Higher interest rates following the flotation of the Egyptian pound in 2016 made it costly for businesses and individuals to obtain funding from Egyptian banks. The depreciation of the currency also raised input costs for businesses and reduced their ability to expand operations, thereby reducing demand for funding to cover capital expenditure. Banks, meanwhile, found it easier to lend to the government in a high interest rate environment, further restricting private sector lending growth and solidifying a trend that has persisted in the domestic market. Indeed, banks held LE2.4trn ($147.9bn) in government debt in September 2018, while their aggregate lending to private sector stood at a comparatively modest LE804.8bn ($49.6bn).
An evolving monetary environment offers some hope of a favourable change in lending patterns. An improving inflation scenario has meant that the Central Bank of Egypt (CBE) has been able to loosen its monetary policy since early 2018. An overnight deposit rate that stood at nearly 19% in January 2018 was reduced to below 17% at the start of 2019 and just over 12% by January 2020. However, some observers have pointed out that, despite the availability of cheaper lending, a significant expansion in credit growth is dependent on a second area of monetary policy. Increasing money supply is, in their view, a necessary stage in the process of stimulating lending through policy tools. The CBE increased the reserve requirement ratio (RRR) for banks to 14% in late 2017, during a period of high inflationary pressures. This reduced Egypt’s money supply by LE400bn ($24.7bn) and undermined the ability of banks to extend credit to customers, according to Cairo-headquartered investment bank Sigma Capital. With inflationary fears receding, the RRR is once more a viable tool at the CBE’s disposal. For advocates of monetary policy-driven lending, a combination of reducing policy rates and boosting money supply through an alteration of the RRR is the fastest route to loan growth over the short term.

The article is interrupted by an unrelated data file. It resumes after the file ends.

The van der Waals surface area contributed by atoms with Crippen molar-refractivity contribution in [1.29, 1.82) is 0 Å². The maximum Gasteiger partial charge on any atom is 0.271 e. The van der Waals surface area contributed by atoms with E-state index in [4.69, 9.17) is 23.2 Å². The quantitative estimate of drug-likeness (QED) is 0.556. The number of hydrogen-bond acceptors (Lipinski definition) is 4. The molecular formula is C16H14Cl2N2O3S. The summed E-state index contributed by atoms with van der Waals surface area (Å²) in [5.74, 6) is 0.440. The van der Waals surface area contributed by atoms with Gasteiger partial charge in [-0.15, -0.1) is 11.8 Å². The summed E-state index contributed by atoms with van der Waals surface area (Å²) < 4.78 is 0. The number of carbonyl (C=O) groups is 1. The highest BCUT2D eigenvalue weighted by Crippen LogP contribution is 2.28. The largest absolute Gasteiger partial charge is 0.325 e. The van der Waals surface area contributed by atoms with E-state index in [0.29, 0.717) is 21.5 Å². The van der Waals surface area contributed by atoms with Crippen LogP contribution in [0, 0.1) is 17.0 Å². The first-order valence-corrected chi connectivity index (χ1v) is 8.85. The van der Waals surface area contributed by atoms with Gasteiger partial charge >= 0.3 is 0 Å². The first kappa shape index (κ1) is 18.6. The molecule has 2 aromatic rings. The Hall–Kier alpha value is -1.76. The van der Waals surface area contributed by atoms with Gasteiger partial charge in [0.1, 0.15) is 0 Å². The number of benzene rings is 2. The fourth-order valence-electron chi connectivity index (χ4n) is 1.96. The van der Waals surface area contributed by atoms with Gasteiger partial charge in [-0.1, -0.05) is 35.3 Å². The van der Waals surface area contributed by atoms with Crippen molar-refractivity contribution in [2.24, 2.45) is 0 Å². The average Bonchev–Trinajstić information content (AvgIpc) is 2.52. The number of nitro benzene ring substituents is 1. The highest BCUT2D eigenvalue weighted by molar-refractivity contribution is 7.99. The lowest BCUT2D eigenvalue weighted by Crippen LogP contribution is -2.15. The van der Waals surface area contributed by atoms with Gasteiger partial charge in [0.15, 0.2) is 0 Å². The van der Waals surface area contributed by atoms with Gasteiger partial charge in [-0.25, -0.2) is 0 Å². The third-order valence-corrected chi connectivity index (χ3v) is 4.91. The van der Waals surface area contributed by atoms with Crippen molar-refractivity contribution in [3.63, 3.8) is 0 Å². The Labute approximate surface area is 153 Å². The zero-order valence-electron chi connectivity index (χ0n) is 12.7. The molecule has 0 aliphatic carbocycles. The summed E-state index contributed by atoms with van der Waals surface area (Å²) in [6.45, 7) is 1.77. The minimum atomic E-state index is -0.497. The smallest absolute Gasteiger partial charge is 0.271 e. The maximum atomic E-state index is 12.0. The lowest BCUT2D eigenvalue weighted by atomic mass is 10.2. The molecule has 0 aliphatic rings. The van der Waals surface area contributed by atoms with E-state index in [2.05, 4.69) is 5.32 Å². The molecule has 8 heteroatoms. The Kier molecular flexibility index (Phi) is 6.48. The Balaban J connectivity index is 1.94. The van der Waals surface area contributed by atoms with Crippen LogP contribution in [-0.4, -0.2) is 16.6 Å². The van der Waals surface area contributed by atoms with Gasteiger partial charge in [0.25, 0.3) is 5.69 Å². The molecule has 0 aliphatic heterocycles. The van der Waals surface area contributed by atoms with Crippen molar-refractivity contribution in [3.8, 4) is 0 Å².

Another way to free up capital for lending is to making it more expensive for banks to hold government securities. In November 2018 the Cabinet approved a proposed amendment to the tax code that requires banks to include Treasuries income as part of their taxable income. The effects of this change are expected to be seen in 2020 and will vary from bank to bank depending on their asset allocation, the cost of funding and the proportion of their interest income derived from their Treasuries departments. However, one likely consequence of the move is a greater desire on the part of banks to shift their income from government securities towards private sector lending.
Egypt’s banks succeeded in increasing their loan books even during the recent downward phase in the economic cycle. Moreover, their reliance on government securities for a considerable portion of their interest income is as much a result of low demand for business loans as a strategic decision on their part. Nevertheless, a shift in lending patterns is a desirable outcome for the industry and the wider economy.
Moving away from a focus on short-term lending for working capital purposes towards longer-term credit extension is expected to enable the banking sector to serve as a driver of private sector growth and thereby support economic development. As of June 2020 the monetary policy being pursued by the CBE appear to favour this outcome. In March 2020 the CBE reduced the overnight deposit rate by 300 basis points to 9.25% in a bid to support the economy during the uncertainty caused by the global Covid-19 pandemic.
Bringing the policy rate into single-digit territory was considered by many observers to be a prerequisite for the corporate sector to increase its capital spending and tap domestic banks to fund it. Over the short term the effects of the Covid-19 crisis are likely to suppress appetite for credit, but the fundamental conditions of a more productive aggregate balance sheet for the banking industry seem to be falling into place.
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